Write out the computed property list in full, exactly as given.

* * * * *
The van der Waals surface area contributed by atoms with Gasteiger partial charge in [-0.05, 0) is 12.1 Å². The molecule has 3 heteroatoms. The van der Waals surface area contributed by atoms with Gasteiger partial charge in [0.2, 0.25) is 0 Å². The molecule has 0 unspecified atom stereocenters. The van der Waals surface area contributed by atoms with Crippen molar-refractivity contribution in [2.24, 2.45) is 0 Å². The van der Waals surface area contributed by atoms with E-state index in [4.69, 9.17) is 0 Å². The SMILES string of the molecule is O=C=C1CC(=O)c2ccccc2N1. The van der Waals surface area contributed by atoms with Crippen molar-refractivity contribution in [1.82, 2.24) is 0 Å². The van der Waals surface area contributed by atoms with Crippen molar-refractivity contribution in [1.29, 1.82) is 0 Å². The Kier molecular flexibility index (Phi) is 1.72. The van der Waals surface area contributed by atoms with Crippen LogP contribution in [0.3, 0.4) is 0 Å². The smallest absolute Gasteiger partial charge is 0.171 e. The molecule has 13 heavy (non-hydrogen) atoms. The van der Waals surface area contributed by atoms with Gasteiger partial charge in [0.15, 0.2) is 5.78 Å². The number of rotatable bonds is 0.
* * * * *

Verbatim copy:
The van der Waals surface area contributed by atoms with Gasteiger partial charge in [-0.05, 0) is 12.1 Å². The molecule has 3 heteroatoms. The van der Waals surface area contributed by atoms with Gasteiger partial charge in [0.2, 0.25) is 0 Å². The molecule has 0 unspecified atom stereocenters. The van der Waals surface area contributed by atoms with Crippen molar-refractivity contribution in [2.24, 2.45) is 0 Å². The van der Waals surface area contributed by atoms with E-state index in [4.69, 9.17) is 0 Å². The SMILES string of the molecule is O=C=C1CC(=O)c2ccccc2N1. The van der Waals surface area contributed by atoms with Crippen molar-refractivity contribution in [1.82, 2.24) is 0 Å². The van der Waals surface area contributed by atoms with Crippen molar-refractivity contribution in [1.29, 1.82) is 0 Å². The Kier molecular flexibility index (Phi) is 1.72. The van der Waals surface area contributed by atoms with Crippen LogP contribution in [0.3, 0.4) is 0 Å². The smallest absolute Gasteiger partial charge is 0.171 e. The molecule has 13 heavy (non-hydrogen) atoms. The van der Waals surface area contributed by atoms with Gasteiger partial charge in [0.15, 0.2) is 5.78 Å². The number of rotatable bonds is 0.